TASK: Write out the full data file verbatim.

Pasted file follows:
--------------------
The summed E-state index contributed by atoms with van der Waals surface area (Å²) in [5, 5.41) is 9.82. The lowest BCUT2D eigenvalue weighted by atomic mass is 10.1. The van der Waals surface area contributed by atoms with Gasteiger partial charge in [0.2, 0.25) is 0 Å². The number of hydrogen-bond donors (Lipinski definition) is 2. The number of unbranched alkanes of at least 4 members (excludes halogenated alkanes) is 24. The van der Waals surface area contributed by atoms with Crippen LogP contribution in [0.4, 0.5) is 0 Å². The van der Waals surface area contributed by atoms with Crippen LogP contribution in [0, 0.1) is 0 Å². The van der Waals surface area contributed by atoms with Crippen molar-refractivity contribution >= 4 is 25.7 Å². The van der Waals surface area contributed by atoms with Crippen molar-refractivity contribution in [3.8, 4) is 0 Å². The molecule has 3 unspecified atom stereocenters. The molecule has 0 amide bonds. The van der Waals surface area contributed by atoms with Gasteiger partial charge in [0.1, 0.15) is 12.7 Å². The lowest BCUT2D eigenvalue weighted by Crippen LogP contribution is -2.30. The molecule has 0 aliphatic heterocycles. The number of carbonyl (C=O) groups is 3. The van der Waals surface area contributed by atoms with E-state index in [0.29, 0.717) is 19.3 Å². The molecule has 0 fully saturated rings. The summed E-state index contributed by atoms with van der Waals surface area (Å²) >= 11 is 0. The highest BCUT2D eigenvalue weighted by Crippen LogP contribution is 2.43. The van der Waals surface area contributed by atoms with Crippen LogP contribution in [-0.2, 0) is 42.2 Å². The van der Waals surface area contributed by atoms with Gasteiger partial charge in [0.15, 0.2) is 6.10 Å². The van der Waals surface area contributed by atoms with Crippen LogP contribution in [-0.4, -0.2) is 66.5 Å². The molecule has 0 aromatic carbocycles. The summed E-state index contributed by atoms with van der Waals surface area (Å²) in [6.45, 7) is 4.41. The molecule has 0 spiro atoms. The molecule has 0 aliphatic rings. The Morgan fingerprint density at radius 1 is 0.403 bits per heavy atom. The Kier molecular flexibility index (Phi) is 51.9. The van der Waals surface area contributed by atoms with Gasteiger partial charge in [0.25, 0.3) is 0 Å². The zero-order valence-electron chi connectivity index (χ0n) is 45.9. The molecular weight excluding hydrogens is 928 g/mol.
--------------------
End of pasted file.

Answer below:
The summed E-state index contributed by atoms with van der Waals surface area (Å²) in [5, 5.41) is 9.82. The lowest BCUT2D eigenvalue weighted by atomic mass is 10.1. The van der Waals surface area contributed by atoms with Gasteiger partial charge in [0.2, 0.25) is 0 Å². The number of hydrogen-bond donors (Lipinski definition) is 2. The number of unbranched alkanes of at least 4 members (excludes halogenated alkanes) is 24. The van der Waals surface area contributed by atoms with Crippen LogP contribution in [0.4, 0.5) is 0 Å². The van der Waals surface area contributed by atoms with Crippen LogP contribution in [0, 0.1) is 0 Å². The van der Waals surface area contributed by atoms with Crippen molar-refractivity contribution >= 4 is 25.7 Å². The van der Waals surface area contributed by atoms with Crippen molar-refractivity contribution in [3.8, 4) is 0 Å². The molecule has 3 unspecified atom stereocenters. The molecule has 0 amide bonds. The van der Waals surface area contributed by atoms with Gasteiger partial charge in [0.1, 0.15) is 12.7 Å². The lowest BCUT2D eigenvalue weighted by Crippen LogP contribution is -2.30. The molecule has 0 aliphatic heterocycles. The number of carbonyl (C=O) groups is 3. The van der Waals surface area contributed by atoms with E-state index in [0.29, 0.717) is 19.3 Å². The molecule has 0 fully saturated rings. The summed E-state index contributed by atoms with van der Waals surface area (Å²) >= 11 is 0. The highest BCUT2D eigenvalue weighted by Crippen LogP contribution is 2.43. The van der Waals surface area contributed by atoms with Crippen LogP contribution in [-0.2, 0) is 42.2 Å². The van der Waals surface area contributed by atoms with Gasteiger partial charge in [0.15, 0.2) is 6.10 Å². The van der Waals surface area contributed by atoms with Crippen LogP contribution in [-0.4, -0.2) is 66.5 Å². The molecule has 0 aromatic carbocycles. The summed E-state index contributed by atoms with van der Waals surface area (Å²) in [6.45, 7) is 4.41. The molecule has 0 spiro atoms. The molecule has 0 aliphatic rings. The Morgan fingerprint density at radius 1 is 0.403 bits per heavy atom. The Kier molecular flexibility index (Phi) is 51.9. The van der Waals surface area contributed by atoms with Gasteiger partial charge in [0.25, 0.3) is 0 Å². The zero-order valence-electron chi connectivity index (χ0n) is 45.9. The molecular weight excluding hydrogens is 928 g/mol.